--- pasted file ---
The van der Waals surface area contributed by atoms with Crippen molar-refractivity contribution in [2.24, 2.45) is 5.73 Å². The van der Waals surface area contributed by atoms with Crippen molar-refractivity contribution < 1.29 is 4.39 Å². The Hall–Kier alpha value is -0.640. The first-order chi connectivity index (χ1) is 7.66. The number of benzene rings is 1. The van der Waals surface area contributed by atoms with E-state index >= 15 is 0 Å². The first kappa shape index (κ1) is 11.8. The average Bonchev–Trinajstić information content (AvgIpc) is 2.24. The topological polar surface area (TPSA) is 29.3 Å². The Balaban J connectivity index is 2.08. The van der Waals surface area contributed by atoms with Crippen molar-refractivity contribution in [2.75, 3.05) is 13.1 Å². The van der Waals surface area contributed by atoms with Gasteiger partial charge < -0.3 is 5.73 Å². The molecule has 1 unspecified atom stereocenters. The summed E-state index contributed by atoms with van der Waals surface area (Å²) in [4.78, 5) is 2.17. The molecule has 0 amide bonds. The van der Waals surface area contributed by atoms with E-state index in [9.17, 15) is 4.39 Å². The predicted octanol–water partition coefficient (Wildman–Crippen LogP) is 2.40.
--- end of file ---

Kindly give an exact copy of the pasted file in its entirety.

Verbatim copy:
The van der Waals surface area contributed by atoms with Crippen molar-refractivity contribution in [2.24, 2.45) is 5.73 Å². The van der Waals surface area contributed by atoms with Crippen molar-refractivity contribution < 1.29 is 4.39 Å². The Hall–Kier alpha value is -0.640. The first-order chi connectivity index (χ1) is 7.66. The number of benzene rings is 1. The van der Waals surface area contributed by atoms with E-state index >= 15 is 0 Å². The first kappa shape index (κ1) is 11.8. The average Bonchev–Trinajstić information content (AvgIpc) is 2.24. The topological polar surface area (TPSA) is 29.3 Å². The Balaban J connectivity index is 2.08. The van der Waals surface area contributed by atoms with Crippen molar-refractivity contribution in [2.75, 3.05) is 13.1 Å². The van der Waals surface area contributed by atoms with Gasteiger partial charge < -0.3 is 5.73 Å². The molecule has 1 unspecified atom stereocenters. The summed E-state index contributed by atoms with van der Waals surface area (Å²) in [4.78, 5) is 2.17. The molecule has 0 amide bonds. The van der Waals surface area contributed by atoms with E-state index in [9.17, 15) is 4.39 Å². The predicted octanol–water partition coefficient (Wildman–Crippen LogP) is 2.40.